“Corporations are people…women, not so much.”
Congressman Mike Quigley summed up the mindset of some of his coworkers in the House of Representatives thusly at a press conference on Friday, February 24, held to address coverage of contraceptives under the Affordable Care Act.
The Obama administration’s birth control mandate, which requires all employers, with the exception of 350,000 houses of worship, to provide insurance that covers all FDA-approved contraceptives with no co-pay, co-insurance or deductible, has been met with a forceful backlash from religious conservatives. Even after the administration modified the rule to allow religious-affiliated employers to pass the coverage requirement onto the insurance company rather than provide the coverage themselves, anti-choice politicians, fueled by powerful lobbying groups like the U.S. Conference of Catholic Bishops, refused to back down.
Suddenly, birth control, a medicine that has been legal since 1965, has become the surprising subject of a national debate, placing a woman’s most personal medical decisions at direct war, according to its detractors, with religious freedom.
In response to that backlash, Illinois members of Congress, as well as representatives from Planned Parenthood of Illinois, the Religious Coalition for Reproductive Choice, Physicians for Reproductive Choice and Health, ACLU of Illinois Reproductive Rights Project and Catholics for Choice, as well as women who have themselves taken birth control for medical reasons, gathered at the First United Methodist Church at the Chicago Temple to speak out about the legal objections to the birth control mandate.
“Today is February 24, 2012,” began Congresswoman Jan Schakowsky. “Not 1912, not 1812. It’s inconceivable to me that there is any controversy about access to birth control.” As she correctly noted, the Centers for Disease Control cites family planning as one of the top 10 public health achievements of the 20th century.
The now-infamous hearing of The House Committee on Oversight and Government Reform, which featured the testimony five male religious leaders and zero women, repeatedly insisted that the debate was not about birth control, but about “religious freedom.” (In fact, they refused to allow women to testify because they “lacked the expertise” to speak about birth control.) And though the intent behind that statement is false—as Rep. Quigley pointed out, the entire hearing revolved around the morality of birth control—its may actually hold a kernel of truth.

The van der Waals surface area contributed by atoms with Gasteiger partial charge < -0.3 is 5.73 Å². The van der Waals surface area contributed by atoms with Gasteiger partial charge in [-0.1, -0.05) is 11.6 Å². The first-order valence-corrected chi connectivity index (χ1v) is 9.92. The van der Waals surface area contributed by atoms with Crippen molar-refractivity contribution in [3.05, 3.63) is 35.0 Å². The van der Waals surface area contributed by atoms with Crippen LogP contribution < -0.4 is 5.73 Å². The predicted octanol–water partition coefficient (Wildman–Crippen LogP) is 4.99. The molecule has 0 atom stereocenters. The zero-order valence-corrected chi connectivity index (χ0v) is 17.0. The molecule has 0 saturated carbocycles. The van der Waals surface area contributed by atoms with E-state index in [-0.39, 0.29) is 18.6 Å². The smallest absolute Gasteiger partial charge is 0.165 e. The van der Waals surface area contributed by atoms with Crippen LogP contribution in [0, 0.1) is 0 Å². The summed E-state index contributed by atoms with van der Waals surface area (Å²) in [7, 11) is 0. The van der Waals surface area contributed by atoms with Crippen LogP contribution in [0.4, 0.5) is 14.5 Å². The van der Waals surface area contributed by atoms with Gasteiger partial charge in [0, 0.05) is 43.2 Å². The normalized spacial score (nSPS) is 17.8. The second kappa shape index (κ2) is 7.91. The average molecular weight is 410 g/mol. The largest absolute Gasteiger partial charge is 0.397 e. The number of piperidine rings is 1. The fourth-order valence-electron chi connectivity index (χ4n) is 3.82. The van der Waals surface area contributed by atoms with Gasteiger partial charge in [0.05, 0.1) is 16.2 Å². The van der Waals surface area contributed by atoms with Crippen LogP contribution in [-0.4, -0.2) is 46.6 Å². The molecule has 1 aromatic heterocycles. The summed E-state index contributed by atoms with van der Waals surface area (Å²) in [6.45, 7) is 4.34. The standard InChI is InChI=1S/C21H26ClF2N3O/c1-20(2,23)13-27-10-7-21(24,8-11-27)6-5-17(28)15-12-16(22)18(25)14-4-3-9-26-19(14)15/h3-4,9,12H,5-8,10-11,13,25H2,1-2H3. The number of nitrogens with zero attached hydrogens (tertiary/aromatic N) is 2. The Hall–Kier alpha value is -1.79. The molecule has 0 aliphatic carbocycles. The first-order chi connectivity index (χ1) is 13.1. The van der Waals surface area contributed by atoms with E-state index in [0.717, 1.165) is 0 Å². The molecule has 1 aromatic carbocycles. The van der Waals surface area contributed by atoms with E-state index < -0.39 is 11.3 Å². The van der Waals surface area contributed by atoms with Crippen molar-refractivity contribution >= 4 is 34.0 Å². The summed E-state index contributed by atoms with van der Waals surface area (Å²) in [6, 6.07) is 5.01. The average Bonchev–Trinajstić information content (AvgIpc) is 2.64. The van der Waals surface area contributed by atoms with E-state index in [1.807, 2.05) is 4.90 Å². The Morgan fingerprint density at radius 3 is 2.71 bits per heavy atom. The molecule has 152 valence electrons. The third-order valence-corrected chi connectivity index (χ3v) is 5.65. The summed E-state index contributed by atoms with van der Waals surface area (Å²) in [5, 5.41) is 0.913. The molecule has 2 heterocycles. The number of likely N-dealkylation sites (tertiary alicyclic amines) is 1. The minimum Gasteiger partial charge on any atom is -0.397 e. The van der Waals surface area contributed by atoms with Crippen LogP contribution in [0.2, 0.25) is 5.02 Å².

After all, by making the debate about religious freedom, a conversation that was intended to be specifically about birth control suddenly has larger implications. People of faith may object to—or claim to object to, in the interest of denying their employees’ coverage—any number of medical-related issues. Imagine that an employer was opposed to treatment of HIV/AIDS, or treatment of LGBTQ people, said Rep. Quigley. Imagine that an employer objected to black people in their company, or objected to women working outside the home, said Lorie Chaiten, director of ACLU of Illinois Reproductive Rights Project. Or imagine that your Jehovah’s Witness boss objected to blood transfusions, or your Scientologist boss objected to psychiatric drugs – both beliefs held by those religious groups. Under the amendment proposed by Senator Roy Blunt, an employer may refuse to provide insurance that covers any—any—health service to which they claim a “moral objection.”
By making the law broad enough to cover their own biases, the lawmakers have opened a Pandora’s box of possibilities, in which employers are allowed to determine what medical services their employees may and may not access.
As history has taught us time and time again, “faith” can be used as justification to object to, or support, any number of things that go against science, medicine or the public interest. (The Catholic church was even officially opposed to the Rhythm Method as a tool of pregnancy prevention until 1951.) And that’s something with which everyone, not just the 99% of American women and 98% percent of American Catholic women who will use birth control at some point in their lives, should be very, very concerned.
As Ms. Chaiten noted, this Act and other proposed bills like it are “wrong as a matter of law. Organizations that operate within the public sphere have to follow public rules. Taking a job is not the same as joining a church.”
Employers and employees can’t opt out of laws referring to minimum wage, taxes or worker safety, Ms. Chaiten pointed out. And precedents, including an Amish person who didn’t want to follow social security laws, and a barber who “didn’t believe in secular authority” and so didn’t file a license for his business, show that the law comes down on the side of the public good, not the religious individual; in those cases and others like them, the people of faith were ordered by the courts to comply with the law of the land. These precedents conclude unequivocally that “employers are not at liberty to impose their beliefs on innocent third parties.”